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Malar J. 2017 Sep 11;16(1):364. doi: 10.1186/s12936-017-2022-6.

The influence of age on insecticide susceptibility of Anopheles arabiensis during dry and rainy seasons in rice irrigation schemes of Northern Tanzania.

Author information

Department of Zoology and Wildlife Conservation, College of Natural and Applied Sciences, University of Dar-es-salaam, P.O.Box 35165, Dar-es-salaam, Tanzania.
Public Health Strategic Partnerships Associate, Arysta Life Science, 12 Denys Road, River Club, 2191, South Africa.
National Plant Genetic Resource Centre, Tropical Pesticides Research Institute, P.O. Box 3024, Arusha, Tanzania.
Division of Livestock and Human Diseases Vector Control, Tropical Pesticides Research Institute, Mabogini Field Station, Moshi, Tanzania.
Wits Research Institute for Malaria, School of Pathology, Faculty of Health Sciences, University of the Witwatersrand, Johannesburg, South Africa.
Centre for Emerging, Zoonotic & Parasitic Diseases, National Institute for Communicable Diseases, Johannesburg, South Africa.
Division of Livestock and Human Diseases Vector Control, Tropical Pesticides Research Institute, P.O.Box 3024, Arusha, Tanzania.
Department of Medical Parasitology and Entomology, School of Medicine, Catholic University of Health and Allied Sciences, P.O. Box 1464, Mwanza, Tanzania.



Insecticide resistance is the major emerging challenge facing the malaria vector control programmes in Tanzania. Proper monitoring and detection is of paramount importance guiding the vector control programmes. This paper presents the effect of mosquito aging on insecticide resistance status in Anopheles arabiensis populations in dry and rainy seasons in northern Tanzania.


Anopheles gambiae s.l. larvae were sampled from rice fields in both dry and rainy seasons and reared in the insectary to adults. The emerged females in batches of 2, 3, 5, and 10 days old were exposed to six insecticides (deltamethrin, permethrin, lambda-cyhalothrin, DDT, bendiocarb and pirimiphos-methyl) to see the effects of age on insecticide resistance. Mosquitoes were exposed to insecticides using WHO standard susceptibility test kits. Knockdown was recorded during the 1-h exposure, while mortality and resistance ratio were recorded 24 h later. Mosquito specimens were identified to species level using the polymerase chain reaction (PCR) method.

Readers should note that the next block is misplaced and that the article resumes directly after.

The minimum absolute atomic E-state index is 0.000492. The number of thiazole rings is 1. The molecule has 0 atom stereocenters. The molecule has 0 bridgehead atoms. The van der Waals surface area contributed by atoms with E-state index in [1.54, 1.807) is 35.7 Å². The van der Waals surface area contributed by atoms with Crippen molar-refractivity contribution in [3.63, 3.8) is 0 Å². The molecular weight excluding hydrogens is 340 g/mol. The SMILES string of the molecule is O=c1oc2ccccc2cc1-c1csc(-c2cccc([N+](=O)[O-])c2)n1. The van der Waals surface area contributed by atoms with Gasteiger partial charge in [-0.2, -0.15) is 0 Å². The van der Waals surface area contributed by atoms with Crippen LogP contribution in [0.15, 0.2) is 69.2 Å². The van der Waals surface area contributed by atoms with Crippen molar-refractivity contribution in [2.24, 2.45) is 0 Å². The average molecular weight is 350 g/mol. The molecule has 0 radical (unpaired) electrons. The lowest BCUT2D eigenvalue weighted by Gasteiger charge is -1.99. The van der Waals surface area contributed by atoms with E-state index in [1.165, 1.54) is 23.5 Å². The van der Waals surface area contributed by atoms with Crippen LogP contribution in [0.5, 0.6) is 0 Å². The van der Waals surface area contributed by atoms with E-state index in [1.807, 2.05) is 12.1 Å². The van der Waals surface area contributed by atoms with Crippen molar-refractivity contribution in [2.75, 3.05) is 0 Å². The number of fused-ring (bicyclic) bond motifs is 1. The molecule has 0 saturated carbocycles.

Among the 326 specimens processed by PCR, 323 (99.1%) were identified as Anopheles arabiensis. There was reduced mortality (ranging from 61 to 97.7%) when adults reared from larvae were exposed to all pyrethroids and bendiocarb in both dry and rainy seasons, while they were fully susceptible to DDT and pirimiphos-methyl. There was a significant increase in mortality rate with increase in mosquito's age in both dry and rainy seasons following exposure to pyrethroids (DF = 1, P < 0.05). Mosquitoes showed significantly higher mortality rates in the rainy season than in the dry season after being exposed to pyrethroids (DF = 1, P < 0.05). Higher mortality rates (94.0-99.8%) were observed in all ages and seasons when mosquitoes were exposed to bendiocarb compared with pyrethroids. Pirimiphos-methyl was only tested in the rainy season so no comparison with dry season mosquitoes could be made.


Results showed that An. arabiensis were resistant to pyrethroids in both seasons and that the young age groups exhibited higher levels of resistance compared with the older age groups. Mosquitoes were full susceptible to DDT and pirimiphos-methyl irrespective of the season and age.


Age; Anopheles arabiensis; Insecticides; Pyrethr; Resistance; Seasons

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